We are a small group of people in the Reading, PA region, just outside of Philadelphia. This foundation supports the efforts in Puttur, India — where Henry Bhasker is heading the Good Shepherd Mission. At the mission there is an orphanage, hospital and school.
How it started:
The Mission in Puttur was founded in 1979 by M. Henry and Viola Bhasker. Both of the Bhasker’s were school teachers in Puttur. Henry was the Headmaster and in the year 1994 he was chosen “The Best Teacher in India”.
Six young boys attended school where Viola was teaching. She noticed that they never went home for lunch. It was discovered that they were living in extreme poverty and there was no food for breakfast, lunch or dinner. These six boys were taken into the love and care of the Bhasker’s and shared their home as their own children
The Bhasker’s gave everything they had to start this mission. There often was very little extra and many times the entire family was lacking food. But, they continued to persevere each challenge.
Over the years, the Good Shepherd Mission has expanded its social ministries to include:
- The founding of 12 village churches, each with its own evangelist, in villages which now has a source of food and support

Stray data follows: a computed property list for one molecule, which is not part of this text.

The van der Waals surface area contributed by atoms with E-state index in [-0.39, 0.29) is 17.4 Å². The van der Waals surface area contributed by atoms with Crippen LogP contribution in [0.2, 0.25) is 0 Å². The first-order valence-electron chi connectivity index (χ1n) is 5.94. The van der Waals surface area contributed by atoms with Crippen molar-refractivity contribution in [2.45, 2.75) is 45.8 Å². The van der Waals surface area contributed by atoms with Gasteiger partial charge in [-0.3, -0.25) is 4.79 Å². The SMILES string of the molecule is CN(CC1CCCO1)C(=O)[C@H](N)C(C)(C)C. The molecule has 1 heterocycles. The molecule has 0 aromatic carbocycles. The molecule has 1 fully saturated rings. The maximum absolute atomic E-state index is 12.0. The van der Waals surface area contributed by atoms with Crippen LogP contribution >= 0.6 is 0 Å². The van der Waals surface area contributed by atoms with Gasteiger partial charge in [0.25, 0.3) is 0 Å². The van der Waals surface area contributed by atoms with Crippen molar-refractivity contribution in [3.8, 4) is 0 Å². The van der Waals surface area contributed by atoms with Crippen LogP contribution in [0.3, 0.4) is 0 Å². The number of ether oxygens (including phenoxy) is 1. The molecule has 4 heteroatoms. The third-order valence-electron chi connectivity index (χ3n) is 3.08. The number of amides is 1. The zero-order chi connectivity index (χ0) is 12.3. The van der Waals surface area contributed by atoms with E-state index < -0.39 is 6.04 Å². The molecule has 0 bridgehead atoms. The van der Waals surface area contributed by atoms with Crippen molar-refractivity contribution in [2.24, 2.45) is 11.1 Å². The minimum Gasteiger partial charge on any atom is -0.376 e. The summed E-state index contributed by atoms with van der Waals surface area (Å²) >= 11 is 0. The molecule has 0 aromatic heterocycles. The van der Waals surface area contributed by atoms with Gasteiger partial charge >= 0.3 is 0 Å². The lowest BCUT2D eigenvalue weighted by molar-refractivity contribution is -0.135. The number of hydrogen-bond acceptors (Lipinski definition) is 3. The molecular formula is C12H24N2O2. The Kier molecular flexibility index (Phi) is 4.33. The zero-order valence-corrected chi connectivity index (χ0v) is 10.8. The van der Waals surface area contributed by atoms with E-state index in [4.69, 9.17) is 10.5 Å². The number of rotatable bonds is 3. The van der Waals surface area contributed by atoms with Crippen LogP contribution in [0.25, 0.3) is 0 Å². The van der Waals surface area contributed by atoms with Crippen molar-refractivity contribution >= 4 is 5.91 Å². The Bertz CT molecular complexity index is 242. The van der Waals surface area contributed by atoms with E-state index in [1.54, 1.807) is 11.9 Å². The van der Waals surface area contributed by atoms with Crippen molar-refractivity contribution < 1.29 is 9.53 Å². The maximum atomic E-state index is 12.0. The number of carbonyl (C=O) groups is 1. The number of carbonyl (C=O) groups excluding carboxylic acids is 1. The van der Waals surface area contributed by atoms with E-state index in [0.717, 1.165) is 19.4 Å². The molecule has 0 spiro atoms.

- The founding of a girls orphanage housing 150 children
- The founding of an outreach program in the distant village of Kolladam, which has a teacher, health clinic and a boys orphanage
- A home for about 20 elderly at the mission
- Clothing and feeding programs daily for the local population
- Higher education for those orphans who qualify
- Christmas dinner & presents for the mission staff, children, elderly, evangelists, and their eldest villagers
- A beautiful, hospital built by many generous donations from individuals, groups, churches, and organizations, which was dedicated in 2006 to provide FREE health services to the poor –general practitioner, gynecologist, dentist, eye doctor, and physiotherapist
- A HIV/AIDs and TB Center providing shelter, clothing, food, and medication for 32 people inflicted with these communicable diseases and shunned from their villages.